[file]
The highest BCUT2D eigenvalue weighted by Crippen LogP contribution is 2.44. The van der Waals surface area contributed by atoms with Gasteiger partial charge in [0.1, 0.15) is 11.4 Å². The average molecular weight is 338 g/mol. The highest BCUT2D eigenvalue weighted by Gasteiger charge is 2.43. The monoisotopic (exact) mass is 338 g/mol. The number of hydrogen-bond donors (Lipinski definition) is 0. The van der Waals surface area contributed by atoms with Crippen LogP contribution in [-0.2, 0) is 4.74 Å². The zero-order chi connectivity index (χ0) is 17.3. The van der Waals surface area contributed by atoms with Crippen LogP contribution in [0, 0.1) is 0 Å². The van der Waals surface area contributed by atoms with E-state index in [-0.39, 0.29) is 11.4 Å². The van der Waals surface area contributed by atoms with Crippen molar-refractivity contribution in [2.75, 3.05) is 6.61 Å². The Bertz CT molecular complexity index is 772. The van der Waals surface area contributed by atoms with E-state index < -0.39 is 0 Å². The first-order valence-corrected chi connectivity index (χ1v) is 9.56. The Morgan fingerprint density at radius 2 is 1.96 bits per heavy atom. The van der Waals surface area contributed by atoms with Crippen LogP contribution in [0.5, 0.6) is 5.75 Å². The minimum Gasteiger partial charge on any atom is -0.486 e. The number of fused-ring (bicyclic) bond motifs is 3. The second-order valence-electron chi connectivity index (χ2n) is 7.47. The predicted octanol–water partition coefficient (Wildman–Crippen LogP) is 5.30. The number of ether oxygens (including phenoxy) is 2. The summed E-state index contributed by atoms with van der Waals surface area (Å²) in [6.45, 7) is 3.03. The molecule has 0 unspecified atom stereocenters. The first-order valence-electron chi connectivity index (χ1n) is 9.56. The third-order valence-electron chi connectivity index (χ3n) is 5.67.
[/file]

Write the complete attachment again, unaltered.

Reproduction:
The highest BCUT2D eigenvalue weighted by Crippen LogP contribution is 2.44. The van der Waals surface area contributed by atoms with Gasteiger partial charge in [0.1, 0.15) is 11.4 Å². The average molecular weight is 338 g/mol. The highest BCUT2D eigenvalue weighted by Gasteiger charge is 2.43. The monoisotopic (exact) mass is 338 g/mol. The number of hydrogen-bond donors (Lipinski definition) is 0. The van der Waals surface area contributed by atoms with Crippen LogP contribution in [-0.2, 0) is 4.74 Å². The zero-order chi connectivity index (χ0) is 17.3. The van der Waals surface area contributed by atoms with Crippen LogP contribution in [0, 0.1) is 0 Å². The van der Waals surface area contributed by atoms with E-state index in [-0.39, 0.29) is 11.4 Å². The van der Waals surface area contributed by atoms with Crippen molar-refractivity contribution in [2.75, 3.05) is 6.61 Å². The Bertz CT molecular complexity index is 772. The van der Waals surface area contributed by atoms with E-state index < -0.39 is 0 Å². The first-order valence-corrected chi connectivity index (χ1v) is 9.56. The Morgan fingerprint density at radius 2 is 1.96 bits per heavy atom. The van der Waals surface area contributed by atoms with Crippen LogP contribution in [0.5, 0.6) is 5.75 Å². The minimum Gasteiger partial charge on any atom is -0.486 e. The number of fused-ring (bicyclic) bond motifs is 3. The second-order valence-electron chi connectivity index (χ2n) is 7.47. The predicted octanol–water partition coefficient (Wildman–Crippen LogP) is 5.30. The number of ether oxygens (including phenoxy) is 2. The summed E-state index contributed by atoms with van der Waals surface area (Å²) in [6.45, 7) is 3.03. The molecule has 0 unspecified atom stereocenters. The first-order valence-electron chi connectivity index (χ1n) is 9.56. The third-order valence-electron chi connectivity index (χ3n) is 5.67.